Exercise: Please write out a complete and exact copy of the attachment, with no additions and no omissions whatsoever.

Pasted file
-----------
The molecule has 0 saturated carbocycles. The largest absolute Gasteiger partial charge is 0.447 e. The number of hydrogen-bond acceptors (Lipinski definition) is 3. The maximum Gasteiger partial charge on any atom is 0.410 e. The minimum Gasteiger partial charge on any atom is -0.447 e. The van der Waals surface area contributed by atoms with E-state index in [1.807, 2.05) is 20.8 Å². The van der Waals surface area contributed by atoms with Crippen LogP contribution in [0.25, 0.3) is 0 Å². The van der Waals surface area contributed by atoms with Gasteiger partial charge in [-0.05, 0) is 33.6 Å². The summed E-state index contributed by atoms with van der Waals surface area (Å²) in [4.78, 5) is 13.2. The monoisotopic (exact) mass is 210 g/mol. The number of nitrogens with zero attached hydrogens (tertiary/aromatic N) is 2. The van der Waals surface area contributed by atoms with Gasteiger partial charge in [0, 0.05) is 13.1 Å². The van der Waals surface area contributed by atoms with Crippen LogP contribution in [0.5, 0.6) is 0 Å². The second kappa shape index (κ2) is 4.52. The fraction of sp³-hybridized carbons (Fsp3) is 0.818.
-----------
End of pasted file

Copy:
The molecule has 0 saturated carbocycles. The largest absolute Gasteiger partial charge is 0.447 e. The number of hydrogen-bond acceptors (Lipinski definition) is 3. The maximum Gasteiger partial charge on any atom is 0.410 e. The minimum Gasteiger partial charge on any atom is -0.447 e. The van der Waals surface area contributed by atoms with E-state index in [1.807, 2.05) is 20.8 Å². The van der Waals surface area contributed by atoms with Crippen LogP contribution in [0.25, 0.3) is 0 Å². The van der Waals surface area contributed by atoms with Gasteiger partial charge in [-0.05, 0) is 33.6 Å². The summed E-state index contributed by atoms with van der Waals surface area (Å²) in [4.78, 5) is 13.2. The monoisotopic (exact) mass is 210 g/mol. The number of nitrogens with zero attached hydrogens (tertiary/aromatic N) is 2. The van der Waals surface area contributed by atoms with Gasteiger partial charge in [0, 0.05) is 13.1 Å². The van der Waals surface area contributed by atoms with Crippen LogP contribution in [0.5, 0.6) is 0 Å². The second kappa shape index (κ2) is 4.52. The fraction of sp³-hybridized carbons (Fsp3) is 0.818.